Philip Ruddock, Commonwealth Attorney-General yesterday introduced legislation into the Federal Parliament that could close court rooms around Australia hearing civil proceedings not only to members of the public but further, to the parties to the civil proceeding themselves. He has already initiated laws that operate to close criminal Courts to the public. The Attorney-General now seeks to extend that model to civil proceedings across Australia.
The National Security Legislation Amendment Bill 2005 allows the Attorney-General or an appointed Minister to closely monitor and to regulate the information that is disclosed Court rooms where the Attorney-General takes the view that sensitive security information will be disclosed. The Attorney-General’s control of the proceedings extends to who may participate. For example, only lawyers with security clearance may participate; court rooms may be closed; and court procedure will need to be modified to allow sensitive security information to be strictly controlled.
Robin Banks, Director of the Public Interest Advocacy Centre (PIAC), responded to the legislation saying, The Attorney-General seeks to justify the legislation in the name of national security. But the people of Australia ought to consider the national interest in maintaining open Court rooms, particularly where the Government is a party. An important power of a Court is to compel Government to make disclosure about its activities as they are relevant to the proceedings, and to act as a check on its exercise of power. How can the Attorney-General expect the Australian people to feel secure in a nation where its own Government seeks to hide behind closed court room doors?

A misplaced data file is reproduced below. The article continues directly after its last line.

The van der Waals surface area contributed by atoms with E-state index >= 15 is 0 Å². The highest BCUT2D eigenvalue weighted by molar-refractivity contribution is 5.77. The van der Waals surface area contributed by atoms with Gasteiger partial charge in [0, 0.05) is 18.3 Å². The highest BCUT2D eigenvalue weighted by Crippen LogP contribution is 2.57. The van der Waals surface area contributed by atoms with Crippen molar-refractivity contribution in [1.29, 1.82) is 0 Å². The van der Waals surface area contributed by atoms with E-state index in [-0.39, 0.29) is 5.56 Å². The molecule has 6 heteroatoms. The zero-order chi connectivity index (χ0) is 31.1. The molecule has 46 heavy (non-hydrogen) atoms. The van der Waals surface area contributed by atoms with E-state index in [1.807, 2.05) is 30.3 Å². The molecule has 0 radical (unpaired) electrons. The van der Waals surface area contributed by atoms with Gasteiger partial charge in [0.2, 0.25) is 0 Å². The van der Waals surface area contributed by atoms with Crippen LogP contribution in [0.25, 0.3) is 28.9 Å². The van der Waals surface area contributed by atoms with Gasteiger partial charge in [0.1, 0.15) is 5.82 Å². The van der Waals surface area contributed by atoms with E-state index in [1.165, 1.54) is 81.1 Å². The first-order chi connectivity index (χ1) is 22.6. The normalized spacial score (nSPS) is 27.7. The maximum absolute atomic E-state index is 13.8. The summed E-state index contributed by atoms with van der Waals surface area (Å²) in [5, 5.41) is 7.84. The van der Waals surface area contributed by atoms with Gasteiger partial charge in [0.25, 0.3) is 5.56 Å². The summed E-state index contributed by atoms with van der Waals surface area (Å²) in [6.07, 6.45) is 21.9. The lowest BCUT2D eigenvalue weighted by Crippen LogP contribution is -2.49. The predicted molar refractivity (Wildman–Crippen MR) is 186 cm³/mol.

Ms Banks went on to say that, This legislation is part of a worrying trend observed first in the area of immigration and now in the name of counter-terrorism. This Attorney-General, both as Minister for Immigration, Multicultural and Indigenous Affairs and as Attorney-General, has sought to regulate the judiciary by taking decisions out of its hands. Our judges already have the power to close the Court and to conduct closed proceedings. They do so only in very special circumstances. The Attorney-General is seeking to bypass that process with this legislation.
She continued, The Attorney-General’s proposed legislation will mean that only judges and people who have passed Government-controlled security clearance will be permitted to participate in such legal proceedings, making a mockery of the principle of open and transparent administration of justice that has underpinned Australian democracy to date. Australia needs a separation of powers now more than ever. Surely, one of the strongest bulwarks against threats to our society are the democratic institutions themselves. Open courts are a fundamental part of our democracy and must be defended.
MEDIA CONTACT: Dominic O’Grady, Media and Communications Officer,
Public Interest Advocacy Centre. Ph: 02 8898 6532 or 0400 110 169